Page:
1. close 2 the end
We’re in May, which means in about twenty days it will be ~summer~! (I’m trying not to think about how in 2 years I will no longer have a ‘summer’, it’ll just be hot months where I am working. And that’s optimistically if I’m able to wangle a job lordy lord adult life sounds terrifying.) I’ll graduate and be done with community college and will be heading off to finish my undergraduate degree in the fall, and as with any ending, I have feelings about it.
Also, April 22 was Earth Day. I was going to talk abut this in my non-favs section but I have a lot to say and I think it’s important and like our planet is also close 2 the end. I saw many many posts on Instagram encouraging me to recycle and buy metal straws on Earth Day, and I also had to sit through a fair amount of presentations from my classmates about how I should say no to plastic bags. The past couple months I’ve gradually come to be a little ??? at this line of argument because how on earth is me trying desperately to recycle everything that comes into my hands going to tackle climate change largely caused by polluting industries and corporations? Did some thinking. Did some listening. Did some reading. And I want to share them with you. This YouTube video from The Atlantic, titled America’s Dopamine-Fueled Shopping Addiction, discussed consumerism in the U.S. and how it has grown into an entirely too wasteful form of consumption. Consumption is undoubtedly tied to climate change, but I think it’s unfair to expect everyone to live a zero waste lifestyle (great as they are) when businesses are still skirting regulations and pumping carbon into the atmosphere and governments are failing to protect the people they work for. The recap episode for the Articles of Interest miniseries from 99% Invisible highlighted the lessons Avery Trufelman learned in reporting on clothing for that series and how she’s changed her own consumption patterns regarding style and fashion in light of how polluting that industry is. The Circular(s) episode from the Still Processing podcast featured David Wallace-Wells, a climate columnist for New York Magazine who wrote the book The Uninhabitable Earth: Life After Warming. They talked about the limits of conscious consumption in the fight against climate change and the necessity of political action rather than, say, worrying about how much plastic you, individually, are consuming. And this all brings me to the main point – that the response to the environmental crisis that understands “environmental degradation as the product of individual shortcomings and finds solutions in enlightened, uncoordinated consumer choice” ultimately “narrow[s] our collective ability to imagine and pursue a variety of productive responses to the environmental problems before us”. The journal article Individualization: Plant a Tree, Buy a Bike, Save the World? by Michael F. Maniates, published in Global Environmental Politics all the way back in 2001 (FOREVER AGO god how did it take me so long to figure this out), argues that “when responsibility for environmental problems is individualized, there is little room to ponder institutions, the nature and exercise of political power, or ways of collectively changing the distribution of power and influence in society”. Some food for thought, eh? Imagine if I had taken all the energy I used fretting over what kind of reusable cotton pads to get to write my legislative representatives or volunteer my time to lobby for political change, huh?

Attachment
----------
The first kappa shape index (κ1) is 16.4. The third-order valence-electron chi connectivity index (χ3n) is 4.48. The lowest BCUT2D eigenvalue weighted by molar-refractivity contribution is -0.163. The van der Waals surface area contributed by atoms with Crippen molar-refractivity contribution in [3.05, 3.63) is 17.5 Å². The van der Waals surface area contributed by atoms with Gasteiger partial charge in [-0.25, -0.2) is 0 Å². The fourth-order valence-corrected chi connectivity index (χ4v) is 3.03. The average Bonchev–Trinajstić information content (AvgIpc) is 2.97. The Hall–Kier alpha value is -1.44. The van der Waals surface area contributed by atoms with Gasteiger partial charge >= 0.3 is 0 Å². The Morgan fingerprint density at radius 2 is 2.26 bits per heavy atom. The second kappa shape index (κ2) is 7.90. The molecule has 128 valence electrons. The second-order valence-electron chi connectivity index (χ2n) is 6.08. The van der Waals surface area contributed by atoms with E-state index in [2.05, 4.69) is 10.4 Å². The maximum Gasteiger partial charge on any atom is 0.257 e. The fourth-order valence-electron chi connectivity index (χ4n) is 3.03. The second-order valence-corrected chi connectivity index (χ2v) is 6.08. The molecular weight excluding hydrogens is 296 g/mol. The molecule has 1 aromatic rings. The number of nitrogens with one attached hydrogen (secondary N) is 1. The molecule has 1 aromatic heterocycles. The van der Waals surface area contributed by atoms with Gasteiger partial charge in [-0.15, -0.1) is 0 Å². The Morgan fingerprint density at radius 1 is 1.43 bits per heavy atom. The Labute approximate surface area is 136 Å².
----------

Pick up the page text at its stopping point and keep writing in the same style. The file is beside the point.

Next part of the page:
Mejuri x Claire Marshall ear cuff: Mejuri had a sale in March, so I bought this lil guy from their collaboration with Claire Marshall, one of my favorite Internet content people. I’m generally really skeeved out at the thought of buying jewelry and accessories because it’s so much money for such a small product, but I’ve realized that I have entirely too much clothing and jewelry/accessories can do a whole ton for a ~look. This is probably the first piece of jewelry I’ve bought for myself that’s cost more than $15 and it felt like the biggest fucking splurge. Anyway, I’ve been wearing it and it looks really cool! I had hoped to get a cartilage piercing with a hoop this summer, but I think my second lobe piercing is infected so I should probably take care of that first..
The Paula Scher episode of Abstract: The Art of Design on Netflix: This episode was amazing!!! I’ve seen trailers for Abstract and my bf’s been telling me I’ll like it for um a very long while, but I hadn’t gotten around to watching it until a few weeks ago. I picked the graphic design episode to watch and was like o00000oOO0oomg the whole time. If you have a passing interest in typography or graphic design, you’ll probably be like that, too. Her work is amazing! Her maps are amazing! Her album covers are amazing! Omfg!! I felt so inspired after I watched it lol.
The Study Group Bringing bell hooks to Prisons from Next City: What an amazing headline, right? While in prison, Richie ‘Reseda’ Edmond-Vargas and Charles Berry began developing curriculum to educate other incarcerated men on the effects of patriarchy and toxic masculinity. The program is called Success Stories and launched in 2014 with a focus on bell hooks and including many intersectional feminist texts. Now based in LA, Edmond-Vargas and Berry operate Success Stories as a non-profit that introduces concepts of toxic patriarchal masculinity and rape culture and then discussing “how their lives have been affected, and in many ways defined, by them”. Over a weekly course, men “find space to talk about their feelings” and many “make conscious efforts to free themselves from it”. Eventually they hope to deliver this program nationally, and I hope to god it happens. People learning about patriarchy and men learning about how living under it affects them too makes my angry sad feminist heart swell.
This tweet from AP: I’m so glad we’re on the same page about calling a racist spade a racist spade.
Ky Ryssdall and Beth Ruyak’s voices: Every once in a while I listen to Marketplace on NPR when I happen to be driving, and lately I’ve started listening to it from the podcast app on my phone. The podcast is fine, but what I want to talk about is THIS MAN’S VOICE. What the fuck? It is such a nice voice. How does he get it that way? Has it always been that way? Did he get a vocal coach to make it that way? I have the same questions about Beth Ruyak, who hosts the Insight show on Capital Public Radio, my local NPR station. They have such nice voices. Every time it comes on the radio I’m like oh ho ho.
Me health: After about a week and a bit this month, I started feeling super sick. It’s a mystery ailment, mostly involving nausea, and my doctor is confused about what’s going on, as am I. They think it could be a stomach problem. As of now, I feel OK, but it comes and goes and I hope it goes away forever soon.
5. camera roll + reading list
After I got my email rejection for a summer internship I was really hoping to do, I kind of just sat in my bathroom feeling bummed for a while. Luna came over and cuddled with me :’)